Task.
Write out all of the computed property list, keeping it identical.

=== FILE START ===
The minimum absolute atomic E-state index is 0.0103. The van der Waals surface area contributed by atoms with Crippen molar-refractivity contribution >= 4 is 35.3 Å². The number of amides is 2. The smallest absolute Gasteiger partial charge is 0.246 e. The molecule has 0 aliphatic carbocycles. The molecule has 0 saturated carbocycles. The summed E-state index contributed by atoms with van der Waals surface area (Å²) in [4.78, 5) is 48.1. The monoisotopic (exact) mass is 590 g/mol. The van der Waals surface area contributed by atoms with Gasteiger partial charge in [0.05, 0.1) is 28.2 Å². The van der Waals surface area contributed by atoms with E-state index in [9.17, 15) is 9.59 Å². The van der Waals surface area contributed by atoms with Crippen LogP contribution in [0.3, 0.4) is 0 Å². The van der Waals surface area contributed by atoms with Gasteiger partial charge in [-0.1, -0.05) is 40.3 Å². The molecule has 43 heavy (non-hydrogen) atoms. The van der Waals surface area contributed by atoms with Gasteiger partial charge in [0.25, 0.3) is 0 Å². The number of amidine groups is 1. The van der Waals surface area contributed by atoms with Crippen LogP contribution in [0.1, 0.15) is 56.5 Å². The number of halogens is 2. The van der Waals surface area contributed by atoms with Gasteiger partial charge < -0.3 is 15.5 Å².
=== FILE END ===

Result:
The minimum absolute atomic E-state index is 0.0103. The van der Waals surface area contributed by atoms with Crippen molar-refractivity contribution >= 4 is 35.3 Å². The number of amides is 2. The smallest absolute Gasteiger partial charge is 0.246 e. The molecule has 0 aliphatic carbocycles. The molecule has 0 saturated carbocycles. The summed E-state index contributed by atoms with van der Waals surface area (Å²) in [4.78, 5) is 48.1. The monoisotopic (exact) mass is 590 g/mol. The van der Waals surface area contributed by atoms with Gasteiger partial charge in [0.05, 0.1) is 28.2 Å². The van der Waals surface area contributed by atoms with E-state index in [9.17, 15) is 9.59 Å². The van der Waals surface area contributed by atoms with Crippen LogP contribution in [0.3, 0.4) is 0 Å². The van der Waals surface area contributed by atoms with Gasteiger partial charge in [-0.1, -0.05) is 40.3 Å². The molecule has 43 heavy (non-hydrogen) atoms. The van der Waals surface area contributed by atoms with Gasteiger partial charge in [0.25, 0.3) is 0 Å². The number of amidine groups is 1. The van der Waals surface area contributed by atoms with Crippen LogP contribution in [0.1, 0.15) is 56.5 Å². The number of halogens is 2. The van der Waals surface area contributed by atoms with Gasteiger partial charge < -0.3 is 15.5 Å².